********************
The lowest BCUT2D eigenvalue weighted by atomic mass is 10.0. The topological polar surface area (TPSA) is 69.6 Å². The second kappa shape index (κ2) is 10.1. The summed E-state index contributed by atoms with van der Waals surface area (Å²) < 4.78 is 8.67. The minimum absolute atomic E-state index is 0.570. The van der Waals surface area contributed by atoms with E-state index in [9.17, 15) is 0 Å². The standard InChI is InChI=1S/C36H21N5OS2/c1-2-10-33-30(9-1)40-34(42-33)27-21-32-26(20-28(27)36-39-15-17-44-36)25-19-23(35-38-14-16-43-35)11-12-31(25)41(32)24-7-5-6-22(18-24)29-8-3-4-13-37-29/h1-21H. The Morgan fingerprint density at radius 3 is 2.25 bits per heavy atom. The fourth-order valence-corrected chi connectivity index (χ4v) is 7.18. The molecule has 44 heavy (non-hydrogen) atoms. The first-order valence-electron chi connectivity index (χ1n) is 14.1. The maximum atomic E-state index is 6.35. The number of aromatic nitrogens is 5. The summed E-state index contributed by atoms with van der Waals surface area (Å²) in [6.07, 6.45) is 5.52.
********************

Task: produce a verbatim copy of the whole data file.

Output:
The lowest BCUT2D eigenvalue weighted by atomic mass is 10.0. The topological polar surface area (TPSA) is 69.6 Å². The second kappa shape index (κ2) is 10.1. The summed E-state index contributed by atoms with van der Waals surface area (Å²) < 4.78 is 8.67. The minimum absolute atomic E-state index is 0.570. The van der Waals surface area contributed by atoms with E-state index in [9.17, 15) is 0 Å². The standard InChI is InChI=1S/C36H21N5OS2/c1-2-10-33-30(9-1)40-34(42-33)27-21-32-26(20-28(27)36-39-15-17-44-36)25-19-23(35-38-14-16-43-35)11-12-31(25)41(32)24-7-5-6-22(18-24)29-8-3-4-13-37-29/h1-21H. The Morgan fingerprint density at radius 3 is 2.25 bits per heavy atom. The fourth-order valence-corrected chi connectivity index (χ4v) is 7.18. The molecule has 44 heavy (non-hydrogen) atoms. The first-order valence-electron chi connectivity index (χ1n) is 14.1. The maximum atomic E-state index is 6.35. The number of aromatic nitrogens is 5. The summed E-state index contributed by atoms with van der Waals surface area (Å²) in [6.07, 6.45) is 5.52.